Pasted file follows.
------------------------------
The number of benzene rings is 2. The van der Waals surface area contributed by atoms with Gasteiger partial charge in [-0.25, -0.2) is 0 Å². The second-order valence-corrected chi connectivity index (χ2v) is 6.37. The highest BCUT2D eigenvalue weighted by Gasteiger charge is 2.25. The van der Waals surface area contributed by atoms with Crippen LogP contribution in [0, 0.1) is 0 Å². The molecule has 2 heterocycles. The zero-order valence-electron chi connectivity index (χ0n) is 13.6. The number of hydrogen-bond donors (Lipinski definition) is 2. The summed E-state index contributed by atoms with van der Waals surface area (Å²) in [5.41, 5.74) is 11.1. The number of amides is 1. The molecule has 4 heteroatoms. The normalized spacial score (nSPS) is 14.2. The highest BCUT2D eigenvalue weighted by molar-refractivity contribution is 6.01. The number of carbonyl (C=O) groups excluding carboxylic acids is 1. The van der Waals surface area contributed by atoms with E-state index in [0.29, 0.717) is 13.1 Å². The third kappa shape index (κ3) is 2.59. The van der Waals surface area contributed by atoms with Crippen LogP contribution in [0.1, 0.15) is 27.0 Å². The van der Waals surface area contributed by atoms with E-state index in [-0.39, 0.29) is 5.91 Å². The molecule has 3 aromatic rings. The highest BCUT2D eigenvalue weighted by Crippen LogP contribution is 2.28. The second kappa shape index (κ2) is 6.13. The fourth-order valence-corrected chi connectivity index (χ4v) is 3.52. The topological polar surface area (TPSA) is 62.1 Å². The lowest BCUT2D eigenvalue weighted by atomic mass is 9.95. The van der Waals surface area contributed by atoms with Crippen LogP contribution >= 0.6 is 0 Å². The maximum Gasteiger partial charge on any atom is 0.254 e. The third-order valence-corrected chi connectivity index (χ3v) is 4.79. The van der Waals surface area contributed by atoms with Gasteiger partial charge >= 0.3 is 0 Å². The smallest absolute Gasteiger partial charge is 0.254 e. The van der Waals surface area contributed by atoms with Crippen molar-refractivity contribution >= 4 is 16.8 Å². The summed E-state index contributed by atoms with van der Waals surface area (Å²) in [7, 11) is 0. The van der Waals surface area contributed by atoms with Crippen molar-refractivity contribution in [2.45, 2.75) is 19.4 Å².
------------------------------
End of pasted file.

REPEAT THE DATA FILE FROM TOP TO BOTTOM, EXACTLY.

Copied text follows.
The number of benzene rings is 2. The van der Waals surface area contributed by atoms with Gasteiger partial charge in [-0.25, -0.2) is 0 Å². The second-order valence-corrected chi connectivity index (χ2v) is 6.37. The highest BCUT2D eigenvalue weighted by Gasteiger charge is 2.25. The van der Waals surface area contributed by atoms with Crippen LogP contribution in [0, 0.1) is 0 Å². The molecule has 2 heterocycles. The zero-order valence-electron chi connectivity index (χ0n) is 13.6. The number of hydrogen-bond donors (Lipinski definition) is 2. The summed E-state index contributed by atoms with van der Waals surface area (Å²) in [5.41, 5.74) is 11.1. The number of amides is 1. The molecule has 4 heteroatoms. The normalized spacial score (nSPS) is 14.2. The highest BCUT2D eigenvalue weighted by molar-refractivity contribution is 6.01. The number of carbonyl (C=O) groups excluding carboxylic acids is 1. The van der Waals surface area contributed by atoms with E-state index in [0.29, 0.717) is 13.1 Å². The third kappa shape index (κ3) is 2.59. The van der Waals surface area contributed by atoms with Crippen LogP contribution in [0.1, 0.15) is 27.0 Å². The van der Waals surface area contributed by atoms with E-state index in [-0.39, 0.29) is 5.91 Å². The molecule has 3 aromatic rings. The highest BCUT2D eigenvalue weighted by Crippen LogP contribution is 2.28. The second kappa shape index (κ2) is 6.13. The fourth-order valence-corrected chi connectivity index (χ4v) is 3.52. The topological polar surface area (TPSA) is 62.1 Å². The lowest BCUT2D eigenvalue weighted by atomic mass is 9.95. The van der Waals surface area contributed by atoms with Crippen LogP contribution >= 0.6 is 0 Å². The maximum Gasteiger partial charge on any atom is 0.254 e. The third-order valence-corrected chi connectivity index (χ3v) is 4.79. The van der Waals surface area contributed by atoms with Gasteiger partial charge >= 0.3 is 0 Å². The smallest absolute Gasteiger partial charge is 0.254 e. The van der Waals surface area contributed by atoms with Crippen molar-refractivity contribution >= 4 is 16.8 Å². The summed E-state index contributed by atoms with van der Waals surface area (Å²) in [7, 11) is 0. The van der Waals surface area contributed by atoms with Crippen molar-refractivity contribution in [2.45, 2.75) is 19.4 Å².